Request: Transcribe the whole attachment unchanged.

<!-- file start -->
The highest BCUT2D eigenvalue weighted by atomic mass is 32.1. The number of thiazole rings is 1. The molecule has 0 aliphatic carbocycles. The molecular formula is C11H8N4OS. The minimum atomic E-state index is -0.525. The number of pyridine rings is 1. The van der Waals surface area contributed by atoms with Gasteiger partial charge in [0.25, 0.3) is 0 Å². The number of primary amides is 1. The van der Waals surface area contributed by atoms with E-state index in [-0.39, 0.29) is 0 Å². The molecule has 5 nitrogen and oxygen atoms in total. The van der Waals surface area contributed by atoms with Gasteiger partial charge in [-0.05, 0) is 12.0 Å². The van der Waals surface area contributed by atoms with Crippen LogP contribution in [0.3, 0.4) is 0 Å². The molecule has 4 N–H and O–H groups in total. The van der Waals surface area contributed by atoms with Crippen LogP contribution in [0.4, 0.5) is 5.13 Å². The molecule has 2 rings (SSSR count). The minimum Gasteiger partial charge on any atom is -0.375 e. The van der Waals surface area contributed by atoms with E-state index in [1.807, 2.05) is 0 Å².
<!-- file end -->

The highest BCUT2D eigenvalue weighted by atomic mass is 32.1. The number of thiazole rings is 1. The molecule has 0 aliphatic carbocycles. The molecular formula is C11H8N4OS. The minimum atomic E-state index is -0.525. The number of pyridine rings is 1. The van der Waals surface area contributed by atoms with Gasteiger partial charge in [0.25, 0.3) is 0 Å². The number of primary amides is 1. The van der Waals surface area contributed by atoms with E-state index in [-0.39, 0.29) is 0 Å². The molecule has 5 nitrogen and oxygen atoms in total. The van der Waals surface area contributed by atoms with Gasteiger partial charge in [-0.05, 0) is 12.0 Å². The van der Waals surface area contributed by atoms with Crippen LogP contribution in [0.3, 0.4) is 0 Å². The molecule has 4 N–H and O–H groups in total. The van der Waals surface area contributed by atoms with Crippen LogP contribution in [0.4, 0.5) is 5.13 Å². The molecule has 2 rings (SSSR count). The minimum Gasteiger partial charge on any atom is -0.375 e. The van der Waals surface area contributed by atoms with E-state index in [1.807, 2.05) is 0 Å².